Instead, the Justices seem to be engaging in strategic use of the facial versus as-applied distinction to suit their analytical goals.  For the "conservative" Justices, this may be to place greater authority with the states to regulate elections, taking Congress out of the election business as much as possible. (The reverse is true of the "liberal" Justices, as they use the facial or as-applied distinction as needed to provide Congress with greater leeway in crafting election laws.)

Recall the four recent election-related cases that presented the facial vs. as-applied distinction:

-In Washington State Grange, the Court upheld the ability of states to create a ballot structure that suited them, allowing only as-applied challenges if there was actual evidence of voter confusion.  

-In Crawford, the Court allowed states to impose voter identification requirements, but once again left the door open to as-applied lawsuits if there was sufficient evidence of disenfranchisement.  

-In Citizens United, by contrast, the Court rejected the more incremental approach and invalided the federal ban on corporate independent expenditures.  

-In Shelby County, the Court struck down Section 5 of the (federal) Voting Rights Act on its face without even discussing whether an as-applied challenge was more appropriate.

Thus, in the two cases in which the Court advanced the as-applied approach, it wanted to give states wider leeway to regulate their elections, allowing only piecemeal litigation if there was actual evidence of unconstitutionality in the context of how the states operated the laws.  In the cases challenging federal election laws, however, the Court was much more amenable to the facial challenge to curtail Congressional authority.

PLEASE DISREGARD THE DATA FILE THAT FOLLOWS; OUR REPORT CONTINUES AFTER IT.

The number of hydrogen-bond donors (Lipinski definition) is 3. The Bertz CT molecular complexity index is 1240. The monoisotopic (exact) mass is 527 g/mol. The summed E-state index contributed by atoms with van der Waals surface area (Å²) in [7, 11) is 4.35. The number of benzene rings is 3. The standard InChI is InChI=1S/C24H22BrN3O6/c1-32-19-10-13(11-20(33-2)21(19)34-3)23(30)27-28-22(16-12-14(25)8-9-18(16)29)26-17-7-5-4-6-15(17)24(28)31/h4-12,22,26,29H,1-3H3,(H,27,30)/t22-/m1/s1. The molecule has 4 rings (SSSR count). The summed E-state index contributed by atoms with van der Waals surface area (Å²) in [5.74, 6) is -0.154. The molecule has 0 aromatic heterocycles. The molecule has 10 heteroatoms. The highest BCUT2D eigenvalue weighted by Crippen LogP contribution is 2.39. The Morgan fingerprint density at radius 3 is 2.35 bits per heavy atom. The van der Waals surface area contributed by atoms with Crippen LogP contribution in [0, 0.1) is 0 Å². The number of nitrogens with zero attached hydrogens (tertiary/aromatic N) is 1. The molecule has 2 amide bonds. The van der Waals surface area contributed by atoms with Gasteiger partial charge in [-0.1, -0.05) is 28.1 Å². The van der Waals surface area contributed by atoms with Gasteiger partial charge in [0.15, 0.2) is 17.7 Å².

Add to this the other election law case this Term -- Arizona v. Inter Tribal Council -- in which the Court, although ruling for the federal government on preemption, strengthened the power states have to determine voter eligibility issues, and we see a trend of enhancing state authority in running elections.  The Court seems to be shifting the balance of power from Congress to the states to regulate the political process.  

I will leave for another day a longer discussion on whether this is a good or bad thing, either jurisprudentially or normatively, although there are significant reasons to be concerned.  But it is important to recognize what the Court is doing:  by manipulating whether it will sanction facial challenges, it is effectively altering federal-state dynamics in who runs our elections.  The analysis (or lack thereof) in this year's election law cases places that power squarely with the states.